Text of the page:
Commemorated with flowers, brunch, greeting cards, and shiny baubles, one event struggled throughout the ages to become an official holiday, now celebrated on the second Sunday in May: Mother’s Day. Its evolution was a long and quirky process, starting with ancient Greeks hosting lavish festivals in honor of mother goddesses Rhea and Cybele. The history of celebrating mothers has taken a convoluted path, with humans, gods, and creatures that would take a master of mythology to unravel.
The Greek influence spilled over into the rest of Europe, prompting other precursors to modern day celebrations, including what the British Empire called “Mothering Sunday.” This tribute occurred on the fourth Sunday of Lent, when the straying faithful would return to the church of their childhood for a special service. Children would present tokens of appreciation and handpicked flowers to their moms. Quaint, as far as holidays go, yet it petered out at the turn of the 19th century.
Mothers Working for Peace
Feeling victorious in the summer of 1865, Jarvis organized a Mothers’ Friendship Day at the courthouse in Pruntytown, Pennsylvania, to bring together soldiers and neighbors of all political beliefs. The event surpassed expectations, and despite the fear that it would erupt in violence, it was a resounding success. No bloodshed. No tears. No drama, and eventually it became an annual event in Pennsylvania.
Julia Ward Howe, the anti-war activist who penned the “Battle Hymn of the Republic,” began promoting Mother’s Peace Day in 1872. As with Jarvis, the goal was unity after the horrors of the war, and the movement asked that people gather, pray, and listen to lectures in churches or social halls. But what began as a celebration to promote global peace in the late 1800s made a hairpin turn upon the death of Ann Marie Jarvis in 1905.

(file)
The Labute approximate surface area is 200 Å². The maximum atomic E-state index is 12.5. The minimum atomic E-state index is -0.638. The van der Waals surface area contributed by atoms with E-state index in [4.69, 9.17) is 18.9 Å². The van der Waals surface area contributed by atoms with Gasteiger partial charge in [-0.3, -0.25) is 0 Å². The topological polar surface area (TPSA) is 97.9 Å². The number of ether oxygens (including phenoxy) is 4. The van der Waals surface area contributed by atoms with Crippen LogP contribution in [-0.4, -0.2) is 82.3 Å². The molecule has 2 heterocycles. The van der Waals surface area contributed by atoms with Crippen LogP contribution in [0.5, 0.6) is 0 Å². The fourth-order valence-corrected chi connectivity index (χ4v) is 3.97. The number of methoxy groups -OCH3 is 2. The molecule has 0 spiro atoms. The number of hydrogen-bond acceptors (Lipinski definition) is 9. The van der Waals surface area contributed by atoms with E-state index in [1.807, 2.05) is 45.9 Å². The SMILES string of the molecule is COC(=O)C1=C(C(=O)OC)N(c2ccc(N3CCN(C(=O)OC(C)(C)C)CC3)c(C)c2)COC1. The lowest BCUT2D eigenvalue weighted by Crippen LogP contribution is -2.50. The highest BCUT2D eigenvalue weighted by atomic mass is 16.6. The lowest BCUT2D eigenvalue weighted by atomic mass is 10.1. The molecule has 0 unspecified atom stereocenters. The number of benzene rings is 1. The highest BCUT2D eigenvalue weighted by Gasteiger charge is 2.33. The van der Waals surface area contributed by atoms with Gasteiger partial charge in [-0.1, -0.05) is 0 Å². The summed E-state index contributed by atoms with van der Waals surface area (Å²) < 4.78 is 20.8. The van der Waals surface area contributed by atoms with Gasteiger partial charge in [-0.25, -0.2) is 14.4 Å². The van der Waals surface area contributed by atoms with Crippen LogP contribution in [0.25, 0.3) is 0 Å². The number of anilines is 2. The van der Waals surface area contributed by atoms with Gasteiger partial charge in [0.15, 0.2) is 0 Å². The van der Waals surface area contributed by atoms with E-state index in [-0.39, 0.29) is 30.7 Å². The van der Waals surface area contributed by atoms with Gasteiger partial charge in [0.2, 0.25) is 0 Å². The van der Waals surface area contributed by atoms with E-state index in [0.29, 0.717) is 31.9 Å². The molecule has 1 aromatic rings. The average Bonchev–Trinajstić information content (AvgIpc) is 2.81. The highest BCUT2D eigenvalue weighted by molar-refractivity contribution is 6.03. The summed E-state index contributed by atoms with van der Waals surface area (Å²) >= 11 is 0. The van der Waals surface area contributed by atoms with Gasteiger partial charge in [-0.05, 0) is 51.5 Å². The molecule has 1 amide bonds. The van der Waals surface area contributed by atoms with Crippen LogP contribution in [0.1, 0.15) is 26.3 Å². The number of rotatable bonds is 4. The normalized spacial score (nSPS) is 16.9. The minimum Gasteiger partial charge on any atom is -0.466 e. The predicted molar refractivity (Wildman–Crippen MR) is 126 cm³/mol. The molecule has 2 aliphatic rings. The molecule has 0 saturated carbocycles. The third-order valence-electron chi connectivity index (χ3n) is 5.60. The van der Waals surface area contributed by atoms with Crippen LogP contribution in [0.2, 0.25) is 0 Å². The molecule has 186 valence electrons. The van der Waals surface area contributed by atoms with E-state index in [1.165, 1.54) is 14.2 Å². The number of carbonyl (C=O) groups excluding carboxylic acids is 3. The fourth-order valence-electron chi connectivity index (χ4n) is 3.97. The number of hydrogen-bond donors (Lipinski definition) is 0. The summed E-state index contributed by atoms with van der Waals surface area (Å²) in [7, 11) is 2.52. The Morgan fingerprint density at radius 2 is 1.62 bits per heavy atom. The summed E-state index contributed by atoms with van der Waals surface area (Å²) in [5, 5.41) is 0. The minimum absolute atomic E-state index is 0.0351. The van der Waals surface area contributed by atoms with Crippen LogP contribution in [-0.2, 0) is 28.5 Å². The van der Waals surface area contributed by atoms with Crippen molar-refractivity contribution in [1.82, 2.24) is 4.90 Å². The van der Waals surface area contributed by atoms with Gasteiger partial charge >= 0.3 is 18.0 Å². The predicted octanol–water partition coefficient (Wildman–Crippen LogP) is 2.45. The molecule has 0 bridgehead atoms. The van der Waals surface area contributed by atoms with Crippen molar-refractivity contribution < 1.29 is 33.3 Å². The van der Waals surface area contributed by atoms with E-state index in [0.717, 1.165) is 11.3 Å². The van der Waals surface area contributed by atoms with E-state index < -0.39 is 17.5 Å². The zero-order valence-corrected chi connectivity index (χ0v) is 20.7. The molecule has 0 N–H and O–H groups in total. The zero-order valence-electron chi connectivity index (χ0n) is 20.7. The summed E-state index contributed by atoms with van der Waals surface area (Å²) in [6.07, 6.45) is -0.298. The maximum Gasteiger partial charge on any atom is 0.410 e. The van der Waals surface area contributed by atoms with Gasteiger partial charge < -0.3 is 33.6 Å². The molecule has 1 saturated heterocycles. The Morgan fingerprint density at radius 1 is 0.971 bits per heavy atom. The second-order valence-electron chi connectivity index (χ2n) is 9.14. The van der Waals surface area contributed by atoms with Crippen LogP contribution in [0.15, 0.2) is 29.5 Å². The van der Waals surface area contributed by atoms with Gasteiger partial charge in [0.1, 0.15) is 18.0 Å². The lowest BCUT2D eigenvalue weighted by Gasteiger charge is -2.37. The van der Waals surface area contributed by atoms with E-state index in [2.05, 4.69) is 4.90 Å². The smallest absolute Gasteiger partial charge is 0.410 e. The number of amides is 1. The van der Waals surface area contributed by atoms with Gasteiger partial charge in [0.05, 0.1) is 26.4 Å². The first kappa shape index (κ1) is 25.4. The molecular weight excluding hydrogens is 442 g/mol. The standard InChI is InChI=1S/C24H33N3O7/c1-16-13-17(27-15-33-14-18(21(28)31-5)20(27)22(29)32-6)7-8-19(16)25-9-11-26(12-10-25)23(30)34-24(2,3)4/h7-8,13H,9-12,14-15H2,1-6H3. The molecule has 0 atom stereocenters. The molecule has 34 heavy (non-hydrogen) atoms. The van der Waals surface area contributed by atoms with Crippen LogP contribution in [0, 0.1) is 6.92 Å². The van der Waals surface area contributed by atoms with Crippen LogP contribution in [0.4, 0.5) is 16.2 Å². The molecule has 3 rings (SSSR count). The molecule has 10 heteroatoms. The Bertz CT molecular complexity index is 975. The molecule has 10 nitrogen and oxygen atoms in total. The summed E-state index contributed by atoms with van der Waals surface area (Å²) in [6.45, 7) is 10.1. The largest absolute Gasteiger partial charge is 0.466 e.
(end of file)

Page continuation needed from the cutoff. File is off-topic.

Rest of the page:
Ruined by Commercialism?
Daughter of Ann Marie Jarvis, Anna Jarvis, took up the weighty community service mantle stitched by her mother and vowed to make her own incarnation of Mother’s Day a national holiday.
In May of 1908, her first Mother’s Day was financially backed by a Pennsylvania department store owner. Billed as a day to honor the sacrifices a mother makes for her children, it was a resounding success that drew thousands of celebrants. Buoyed from success, Jarvis went for the all-important calendar addition and began a letter writing campaign that involved every state. Persistence paid off, and President Woodrow Wilson deemed it an official national holiday – the second Sunday of each May – in 1914. And then Anna Jarvis spent the rest of her life, her savings, and finally her sanity in trying to remove Mother’s Day from the calendar.
As is the American way, the greeting card suppliers, florists, and other merchants seized on an opportunity to make a buck. And Jarvis’ holiday became, in her eyes, a spectacle. In the 1920s she lashed out, threatening to end the day entirely:
“To have Mother’s Day the burdensome, wasteful, expensive gift day that Christmas and other special days have become, is not our pleasure. If the American people are not willing to protect Mother’s Day from the hordes of money schemers that would overwhelm it with their schemes, then we shall cease having a Mother’s Day—and we know how.”
But that ship had already set sail towards a large profit margin, and all sorts of tagalongs began coming out of the woodwork to capitalize on the latest holiday.
Still, it was rumored that Jarvis only lived to be recognized for the holiday by always scribing “Founder of Mother’s Day” after her signature.
Mother’s Day American Style
Mother’s Day is a $25 billion one-day industry. About 122 million phone calls are made. On average, nearly $200 is forked over by each child to celebrate his or her mom. But let’s face it: Commercialization of this holiday has made sure we all take a moment to ponder the sacrifices our own mothers have made.